(Bloomberg) -- New Zealand confirmed the agriculture sector, which accounts for about half the nation’s greenhouse gas emissions, will be excluded from a national carbon pricing system. 

Farmers had protested against previous proposals to impose a regulated price on methane, carbon dioxide and nitrous oxide emissions from late 2025, arguing it would force some in the industry off their land.

“The government is committed to meeting our climate change obligations without shutting down Kiwi farms,” Agriculture Minister Todd McClay said Tuesday in Wellington. “It doesn’t make sense to send jobs and production overseas, while less carbon-efficient countries produce the food the world needs.” 

A new group will be established to develop strategies to limit the industry’s pollution, according to McClay. 

Prime Minister Christopher Luxon’s center-right government was elected in October on a platform that included a pledge to delay the introduction of a regulated price on farm emissions until at least 2030. His administration also intends to lift a ban on offshore oil and gas exploration that’s been in place since 2018.

“Our bottom line is that we do not support a price on agricultural emissions as a way of achieving reductions,” said Kate Acland, chair of Beef + Lamb New Zealand, an industry group. “There is absolutely no justification for a price. This is a non-negotiable for our farmers.” Farm products comprise 44% of New Zealand’s total exports.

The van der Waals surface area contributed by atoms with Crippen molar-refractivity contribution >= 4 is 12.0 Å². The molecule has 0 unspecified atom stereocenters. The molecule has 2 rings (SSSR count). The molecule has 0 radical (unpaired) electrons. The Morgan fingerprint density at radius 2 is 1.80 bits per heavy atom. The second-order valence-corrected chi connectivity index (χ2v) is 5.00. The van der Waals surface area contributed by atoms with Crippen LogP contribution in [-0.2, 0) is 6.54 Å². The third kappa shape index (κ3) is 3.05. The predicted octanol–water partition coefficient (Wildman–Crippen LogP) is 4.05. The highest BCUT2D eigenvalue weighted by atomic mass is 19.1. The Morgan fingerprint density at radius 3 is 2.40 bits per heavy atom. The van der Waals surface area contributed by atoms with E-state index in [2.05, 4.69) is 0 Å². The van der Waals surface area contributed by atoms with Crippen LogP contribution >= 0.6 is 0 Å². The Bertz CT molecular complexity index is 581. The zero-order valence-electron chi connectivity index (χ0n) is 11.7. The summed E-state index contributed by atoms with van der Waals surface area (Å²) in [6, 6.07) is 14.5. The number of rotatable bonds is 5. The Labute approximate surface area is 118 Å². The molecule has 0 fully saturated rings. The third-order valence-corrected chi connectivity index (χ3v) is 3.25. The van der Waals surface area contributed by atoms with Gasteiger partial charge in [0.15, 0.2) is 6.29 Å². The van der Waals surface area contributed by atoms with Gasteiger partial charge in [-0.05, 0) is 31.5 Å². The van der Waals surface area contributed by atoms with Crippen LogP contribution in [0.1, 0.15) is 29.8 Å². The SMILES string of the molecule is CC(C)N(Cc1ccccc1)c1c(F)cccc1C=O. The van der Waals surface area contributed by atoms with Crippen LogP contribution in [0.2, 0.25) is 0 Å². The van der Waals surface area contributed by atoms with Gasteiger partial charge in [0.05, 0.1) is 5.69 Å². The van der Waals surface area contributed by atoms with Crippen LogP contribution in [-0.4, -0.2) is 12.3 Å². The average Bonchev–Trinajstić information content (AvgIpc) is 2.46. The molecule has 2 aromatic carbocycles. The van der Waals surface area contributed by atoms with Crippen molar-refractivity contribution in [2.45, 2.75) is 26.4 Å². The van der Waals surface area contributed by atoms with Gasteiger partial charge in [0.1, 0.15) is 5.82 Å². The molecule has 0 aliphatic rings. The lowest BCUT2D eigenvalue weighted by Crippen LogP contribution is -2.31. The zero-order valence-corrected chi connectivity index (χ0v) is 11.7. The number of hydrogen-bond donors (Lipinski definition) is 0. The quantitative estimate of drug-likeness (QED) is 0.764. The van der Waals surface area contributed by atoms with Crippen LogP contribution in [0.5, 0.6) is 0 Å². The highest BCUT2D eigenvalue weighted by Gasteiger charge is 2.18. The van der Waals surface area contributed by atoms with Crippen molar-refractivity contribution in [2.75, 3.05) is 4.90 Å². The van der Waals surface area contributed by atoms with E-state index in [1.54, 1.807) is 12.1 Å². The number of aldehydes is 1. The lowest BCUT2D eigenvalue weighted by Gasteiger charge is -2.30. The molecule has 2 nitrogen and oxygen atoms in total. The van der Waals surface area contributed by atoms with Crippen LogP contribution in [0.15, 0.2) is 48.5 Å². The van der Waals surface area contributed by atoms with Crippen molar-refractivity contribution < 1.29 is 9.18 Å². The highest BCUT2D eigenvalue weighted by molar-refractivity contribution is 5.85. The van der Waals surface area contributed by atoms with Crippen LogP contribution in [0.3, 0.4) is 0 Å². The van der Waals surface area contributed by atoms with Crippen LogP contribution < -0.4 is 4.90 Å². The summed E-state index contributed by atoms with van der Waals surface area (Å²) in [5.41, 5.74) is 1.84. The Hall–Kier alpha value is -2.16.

A process established under New Zealand’s previous government to help the agriculture sector measure and manage all farm emissions will be replaced with a new group focused on tackling biogenic methane, McClay said.

For climate data about New Zealand, click here

Methane released by sheep, cows and other animals contributed about 42% of New Zealand’s gross emissions in 2022, according to government data. Additional investment will be targeted at technologies such as a methane vaccine, breeding lower emissions cattle and methane and nitrous oxide inhibitors.

“We are focused on finding practical tools and technology for our farmers to reduce their emissions in a way that won’t reduce production or exports,” McClay said.

©2024 Bloomberg L.P.